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The scope of a hydrocracking catalyst selection study is usually confined to improving the unit’s kerosene and gas oil output, the level of conversion and the cycle length.

A recent study at Shell’s Pernis refinery in the Netherlands, however, had another level of complexity because the unit’s technologists were concerned about the potential for adverse affects on Shell’s nearby Moerdijk petrochemicals facility.

Pernis’ 9,000-t/d hydrocracker is a once-through, single-stage, stacked-bed unit.

It generates a product slate that includes Jet A1 and ultra-low-sulphur diesel.

It also yields hydrowax (unconverted oil) that can be sent to the refinery’s fluidised catalytic cracker but is preferentially routed to the 3,800-t/d steam cracker at Moerdijk, which is 35 km southeast of Pernis.

Jeroen Groenhagen, Senior Technologist, Shell Pernis, was responsible for the catalyst selection study and, later, for loading and starting up the hydrocracker after the new catalyst package’s installation.

He says, “We  wanted to evaluate installing a completely new cracking catalyst from Criterion Catalysts & Technologies called Z-FX10, which uses a special zeolite technology designed to increase middle distillate yield, product quality and catalyst stability.”

However, the hydrogen content of the hydrowax was a particularly important parameter for Moerdijk because it has a big impact on the ethylene and pitch yields, and the furnace run length.

If the new catalyst had altered the hydrowax’s hydrogen content, this might have adversely affected Moerdijk’s economics.

“The lower the hydrogen content in the hydrowax, the more easily the furnaces in the steam cracker coke up,” Groenhagen explains.

“Even the slightest deterioration in hydrowax quality can have a huge impact on ethylene yield, furnace run length and coke make.

We really needed to understand that parameter’s behaviour over  the run length of the catalyst and what it would mean in margin or dollar terms.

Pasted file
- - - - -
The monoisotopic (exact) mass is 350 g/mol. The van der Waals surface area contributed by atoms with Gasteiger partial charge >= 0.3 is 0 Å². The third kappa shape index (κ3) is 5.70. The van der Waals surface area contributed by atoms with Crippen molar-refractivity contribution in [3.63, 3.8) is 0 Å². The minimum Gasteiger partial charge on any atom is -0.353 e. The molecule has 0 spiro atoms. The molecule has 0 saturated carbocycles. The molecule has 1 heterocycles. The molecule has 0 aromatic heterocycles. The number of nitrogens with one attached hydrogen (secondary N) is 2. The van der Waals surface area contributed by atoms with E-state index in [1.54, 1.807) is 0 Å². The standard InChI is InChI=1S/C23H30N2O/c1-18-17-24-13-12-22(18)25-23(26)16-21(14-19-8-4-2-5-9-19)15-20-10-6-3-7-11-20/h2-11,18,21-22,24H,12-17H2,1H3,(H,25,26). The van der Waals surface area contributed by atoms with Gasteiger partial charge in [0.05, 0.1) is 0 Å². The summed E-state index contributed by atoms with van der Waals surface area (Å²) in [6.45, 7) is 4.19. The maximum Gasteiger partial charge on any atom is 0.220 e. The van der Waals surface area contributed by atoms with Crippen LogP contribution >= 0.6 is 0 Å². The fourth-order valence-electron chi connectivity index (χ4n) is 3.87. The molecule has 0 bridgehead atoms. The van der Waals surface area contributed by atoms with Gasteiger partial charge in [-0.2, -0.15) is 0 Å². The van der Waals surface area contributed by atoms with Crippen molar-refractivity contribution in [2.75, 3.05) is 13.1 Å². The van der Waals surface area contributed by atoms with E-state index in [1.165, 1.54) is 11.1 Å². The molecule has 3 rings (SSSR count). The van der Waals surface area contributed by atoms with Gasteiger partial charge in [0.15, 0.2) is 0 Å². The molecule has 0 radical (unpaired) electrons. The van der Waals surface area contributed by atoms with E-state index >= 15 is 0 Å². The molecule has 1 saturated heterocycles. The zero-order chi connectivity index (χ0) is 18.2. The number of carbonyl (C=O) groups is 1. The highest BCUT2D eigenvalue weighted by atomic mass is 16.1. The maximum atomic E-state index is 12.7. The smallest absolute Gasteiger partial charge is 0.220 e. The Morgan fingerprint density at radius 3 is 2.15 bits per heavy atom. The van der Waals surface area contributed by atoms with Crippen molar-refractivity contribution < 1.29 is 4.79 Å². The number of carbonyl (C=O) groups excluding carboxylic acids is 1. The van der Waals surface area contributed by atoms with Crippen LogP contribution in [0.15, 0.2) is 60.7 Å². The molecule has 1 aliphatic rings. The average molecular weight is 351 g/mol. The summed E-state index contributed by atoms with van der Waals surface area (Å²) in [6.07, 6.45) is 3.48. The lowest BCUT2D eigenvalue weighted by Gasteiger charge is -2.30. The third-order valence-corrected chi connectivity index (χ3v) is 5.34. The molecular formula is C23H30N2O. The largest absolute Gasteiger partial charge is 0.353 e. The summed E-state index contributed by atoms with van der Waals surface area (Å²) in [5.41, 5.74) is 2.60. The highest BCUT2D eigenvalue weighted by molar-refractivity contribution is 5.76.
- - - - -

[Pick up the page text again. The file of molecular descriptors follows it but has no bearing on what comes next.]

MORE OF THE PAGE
“Because market economics change all the time and there is such a wide range of catalysts available, it is very important that one makes a detailed study of what package to select,” he continues.

“Are any changes to product specifications anticipated?

What does the feed look like?

Are any market changes expected?

There is a lot of complexity owing to the  number of variables and the uncertainty associated with those variables.”

Early engagement with the numerous stakeholders, such as the Moerdijk steam cracker technologists and process and catalyst experts from Shell Global Solutions and Criterion, was crucial, Groenhagen says, because much depended on their cooperation.

In addition, as this was the catalyst’s first commercial application, he was keen to verify how it would perform in the Pernis hydrocracker and with Pernis’  specific feed, which is relatively heavy with high nitrogen and metal contents.

A full pilot-plant testing programme was commissioned at the Shell Technology Centre in Amsterdam, the Netherlands, to compare the performance of the novel cracking catalyst with the existing catalyst.

Shell and Criterion often recommend pilot plant tests whenever there is anything non-standard about an application, such as an unusual feed or a novel catalyst.

Taking such an integrated approach added substantial complexity to the catalyst selection process, but it also delivered enormous value for the overall enterprise.

“This was important because it gave us confidence that the catalyst package would deliver what it was designed to,” says Groenhagen.

“It also verified the quality of hydrowax that we would be sending to Moerdijk.”

The results of the pilot plant tests fed in to the design of the catalyst package.

In the pretreatment section, where the impurities that could poison the sensitive cracking catalyst are removed, Criterion designed a combination of hydrodemetallisation, hydrodenitrogenation and hydrodesulphurisation catalysts.

Criterion carefully tuned the package.

Performance is continuously monitored by site staff and Shell Global Solutions technologists to help ensure that the unit achieves the targeted cycle length and quality.

Nine months into the cycle, the new catalyst had performed very well.

It has helped Pernis to maximise its middle distillate yield: it now makes more kerosene and diesel than before, and less naphtha while operating at a similar conversion severity.

Crucially, the petrochemical plant has also benefited.

The catalyst selection  study enabled Pernis’ technologists to optimise the hydrowax quality specifically for Moerdijk’s processes, which has helped to enhance ethylene yield and maximise the furnace run length.

“Taking such an integrated approach added substantial complexity to the catalyst selection process, but it also delivered enormous value for the overall enterprise,” Groenhagen concludes.

“We have calculated that it has enhanced the combined economics of Pernis and Moerdijk by some $5 million a year.”